One strategy for improving teacher quality in the state that is commonly advocated by teachers unions, such as the Michigan Education Association, is across-the-board teacher pay raises. Proponents of this strategy argue that higher wages would draw higher-performing undergraduates into teaching. Advocates also claim that such pay hikes would address teacher supply shortages by encouraging workers in other fields to shift to teaching and by motivating teachers who have decided to stay at home to reactivate their careers.

Dale Ballou and Michael Podgursky have considered whether across-the-board pay raises would increase the quality of teachers by attracting a larger pool of higher-quality applicants to the profession.[87] Using academic ability as their measure of teacher quality, these researchers use a complicated equation from the field of labor economics to estimate that the likely effect on teacher quality of “a 20% raise — equal to the increase in real salaries over the 1980s — is not encouraging. Under plausible assumptions about teacher behavior, [the] average cognitive ability [of the teacher population would remain] below the mean for the college educated population.”[88]

They argue that several unintended negative consequences would likely result from such a reform. First, higher salaries would encourage older, already more expensive teachers, to remain on the job longer. This retention of older teachers would prevent the entry of many new higher-quality teachers attracted by the higher salary. Second, higher salaries without increases to the overall budget would quickly lead to layoffs, which would differentially affect newer hires. Ballou and Podgursky explain that such an unintended consequence undermines the whole point of offering higher wages to teachers in the first place, since the promising, newly hired teachers would be the first to be squeezed out. A third unintended consequence is that higher-quality applicants who are considering other career options would actually be deterred from teaching as the probability of obtaining a job offer falls with increased competition from higher numbers of applicants.

Writing for Michigan State University’s Education Policy Center, Susanna Loeb and Michelle Reininger offered yet another unintended consequence of a policy of substantial across-the-board raises. They explain that such a policy would lead to wasting limited resources to increase salaries in high-supply fields, such as elementary school teachers or physical education teachers[89]

Raising teacher salaries will not only have unintended consequences; it is also unwarranted in Michigan. National Education Association President Reg Weaver recently wrote that increasing the salaries of all teachers to make them “competitive with other professions that require a college degree” would be a way to use compensation to improve teacher quality[90] Perhaps teacher salaries are low compared to those of other degreed professions in some parts of the country, and attracting quality teachers to hard-to-staff areas of the state may well require a compensating differential in pay.[*] Nonetheless, it is hard to argue that across-the-board salary increases should come to Michigan, where the most recent estimates by the federal Bureau of Labor Statistics place the average elementary school teacher salary (not including special education teachers) at $56,170 in 2007. National Education Association estimates place this average salary figure even higher at $58,482.[91] Graphic 9 shows the average 2007 salaries of workers in Michigan in professions that require college degrees. These figures are actual salary averages; they have not been annualized. In other words, they have not been adjusted to reflect that teachers work fewer days annually on average than many of the other professions listed below. The occupations chosen for comparison are those that require at least a four-year degree and that have workers who often earn advanced degrees.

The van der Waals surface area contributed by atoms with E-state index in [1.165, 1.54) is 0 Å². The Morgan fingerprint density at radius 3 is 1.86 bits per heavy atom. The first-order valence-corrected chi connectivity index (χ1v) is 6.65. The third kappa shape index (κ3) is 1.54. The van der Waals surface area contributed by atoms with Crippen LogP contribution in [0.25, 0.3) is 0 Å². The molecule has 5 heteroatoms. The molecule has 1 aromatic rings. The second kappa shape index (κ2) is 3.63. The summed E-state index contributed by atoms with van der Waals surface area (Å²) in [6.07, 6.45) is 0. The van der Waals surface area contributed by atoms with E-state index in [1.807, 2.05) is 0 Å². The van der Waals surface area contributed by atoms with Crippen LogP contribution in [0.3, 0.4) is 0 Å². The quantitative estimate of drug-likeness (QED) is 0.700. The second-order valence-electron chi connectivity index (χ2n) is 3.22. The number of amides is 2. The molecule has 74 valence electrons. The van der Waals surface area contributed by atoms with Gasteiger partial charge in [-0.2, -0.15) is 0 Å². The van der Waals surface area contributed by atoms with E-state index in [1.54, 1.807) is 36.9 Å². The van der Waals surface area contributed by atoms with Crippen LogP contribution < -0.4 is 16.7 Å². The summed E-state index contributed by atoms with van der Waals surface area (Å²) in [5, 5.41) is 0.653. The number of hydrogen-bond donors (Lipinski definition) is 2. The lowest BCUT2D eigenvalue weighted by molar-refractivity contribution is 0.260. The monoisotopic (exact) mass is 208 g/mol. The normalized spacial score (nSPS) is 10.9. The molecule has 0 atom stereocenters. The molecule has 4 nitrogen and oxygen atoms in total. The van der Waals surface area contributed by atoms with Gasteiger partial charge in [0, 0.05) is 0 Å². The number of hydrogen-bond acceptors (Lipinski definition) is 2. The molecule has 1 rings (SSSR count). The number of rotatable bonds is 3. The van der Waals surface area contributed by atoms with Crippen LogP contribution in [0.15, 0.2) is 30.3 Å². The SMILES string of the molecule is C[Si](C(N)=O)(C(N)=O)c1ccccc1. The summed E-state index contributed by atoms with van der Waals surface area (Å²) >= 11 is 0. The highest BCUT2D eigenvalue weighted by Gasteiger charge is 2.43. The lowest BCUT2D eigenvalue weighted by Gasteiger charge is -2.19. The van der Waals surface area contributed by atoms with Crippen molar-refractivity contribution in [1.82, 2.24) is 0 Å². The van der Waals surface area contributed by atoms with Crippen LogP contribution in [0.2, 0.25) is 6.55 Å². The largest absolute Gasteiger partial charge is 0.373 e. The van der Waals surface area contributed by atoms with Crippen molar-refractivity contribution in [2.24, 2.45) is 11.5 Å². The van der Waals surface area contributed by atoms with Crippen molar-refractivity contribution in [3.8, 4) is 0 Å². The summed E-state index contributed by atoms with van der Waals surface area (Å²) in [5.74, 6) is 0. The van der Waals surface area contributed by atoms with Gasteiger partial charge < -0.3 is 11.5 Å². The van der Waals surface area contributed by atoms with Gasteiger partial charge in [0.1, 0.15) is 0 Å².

Graphic 9 - click to enlarge


Teacher salaries are the largest single expense in education budgets, and it is true that dramatically increasing the education budget at state and local levels would enable schools to pay teachers higher salaries across the board. However, there is no reason to believe that such a reform would make teachers any more effective. As demonstrated in Part I, Michigan’s generous increases in educational spending, which have also included across-the-board salary increases for teachers, have not resulted in commensurate improvements in student achievement.

It could, however, be argued that even larger across-the-board increases would likely attract higher-quality undergraduates and more career-changers to the field. Such a strategy ignores budgetary constraints. In light of the state government’s real spending difficulties,[92] advocating large and uniform teacher pay increases to address substandard student achievement seems neither a realistic nor an efficient solution.

Policymakers should begin to consider alternatives to the norms that have traditionally guided primary and secondary public education. Rather than spending more money, the goal should be to choose the systemic reforms that are most likely to bring about improvements in student outcomes with the money available. Reapportioning the vast sums of money already set aside for public education by changing how money is spent can alter the incentives for teachers in ways that will effect positive change, and that notion should begin to guide education policymakers at state and local levels. In their discussions during education committee meetings and school board meetings, policymakers will have to address a popular alternative to market-based teacher quality reforms — class-size reductions.


[*] As discussed later, attracting teachers to hard-to-staff fields, such as upper-level math and science, may require higher salaries, too.